Re: Sway bar removal
Just went through this trying to locate the rear-end clunk on my car. I don't recommend removing the sway-bar long term. The handling of the car is much less predictable, at least with my car without the sway-bar.
Replacing the end-links is a piece of cake, and you should replace them in pairs (though it sounds like you don't have a choice).
1. get the rear end of the car in the air and on stands, with the rear wheels removed (be sure both rear wheels are off the ground, otherwise the sway-bar will be under tension and could cause injury when you do the next step).
2. use a deep well socket to unbolt the lower end-link nut(don't remember what size) the sway-bar may spring down a bit when you undo the first one.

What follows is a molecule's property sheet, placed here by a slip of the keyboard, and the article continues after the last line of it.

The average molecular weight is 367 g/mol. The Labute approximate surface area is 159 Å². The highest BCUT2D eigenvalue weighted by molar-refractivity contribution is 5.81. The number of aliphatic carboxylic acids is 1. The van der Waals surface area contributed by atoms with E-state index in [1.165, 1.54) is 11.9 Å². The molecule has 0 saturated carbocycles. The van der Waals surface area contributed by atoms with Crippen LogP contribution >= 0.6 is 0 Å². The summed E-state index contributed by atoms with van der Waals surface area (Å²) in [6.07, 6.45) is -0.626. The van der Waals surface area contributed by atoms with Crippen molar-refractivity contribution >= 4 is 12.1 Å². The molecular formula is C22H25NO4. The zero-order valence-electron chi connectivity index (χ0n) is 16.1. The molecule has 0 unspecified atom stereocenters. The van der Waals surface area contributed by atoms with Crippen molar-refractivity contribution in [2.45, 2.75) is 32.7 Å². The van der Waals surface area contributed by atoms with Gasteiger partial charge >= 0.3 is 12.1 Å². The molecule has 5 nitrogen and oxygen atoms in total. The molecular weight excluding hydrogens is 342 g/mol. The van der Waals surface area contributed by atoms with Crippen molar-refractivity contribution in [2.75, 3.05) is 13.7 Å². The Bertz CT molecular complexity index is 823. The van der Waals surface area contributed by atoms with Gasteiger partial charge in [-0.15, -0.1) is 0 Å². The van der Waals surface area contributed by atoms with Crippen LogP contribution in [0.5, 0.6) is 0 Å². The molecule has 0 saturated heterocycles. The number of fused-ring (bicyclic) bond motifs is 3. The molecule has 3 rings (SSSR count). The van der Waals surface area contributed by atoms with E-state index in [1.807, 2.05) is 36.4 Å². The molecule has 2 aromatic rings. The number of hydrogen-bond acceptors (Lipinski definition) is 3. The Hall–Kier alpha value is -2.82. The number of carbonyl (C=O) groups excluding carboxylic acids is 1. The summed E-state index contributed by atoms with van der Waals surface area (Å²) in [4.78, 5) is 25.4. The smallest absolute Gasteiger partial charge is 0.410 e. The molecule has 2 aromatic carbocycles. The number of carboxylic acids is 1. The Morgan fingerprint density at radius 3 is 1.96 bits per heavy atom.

3. Use a open-ended wrench on the top end-link nut and a pair of pliers to hold the end-link while you unbolt it.
4. the end-link should be out now, so repeat steps 2&3 on the other side.
5. with the Raybestos brand end-links that i used, instead of having a nut on both ends, it is one long bolt. the order of assembly of these is: washer, bushing then put it through the hole in the frame, then bushing, washer, metal spacer sleeve, washer, bushing, sway-bar, bushing, washer, and finally the nut.
I got the parts at RockAuto for $20 a pair, so it's not an expensive fix.
1996 Mercury Grand Marquis GS ~89,000mi, Willow Green inside and out. It's very green.
1998 Chevrolet Malibu Base V6 187,000mi (sold)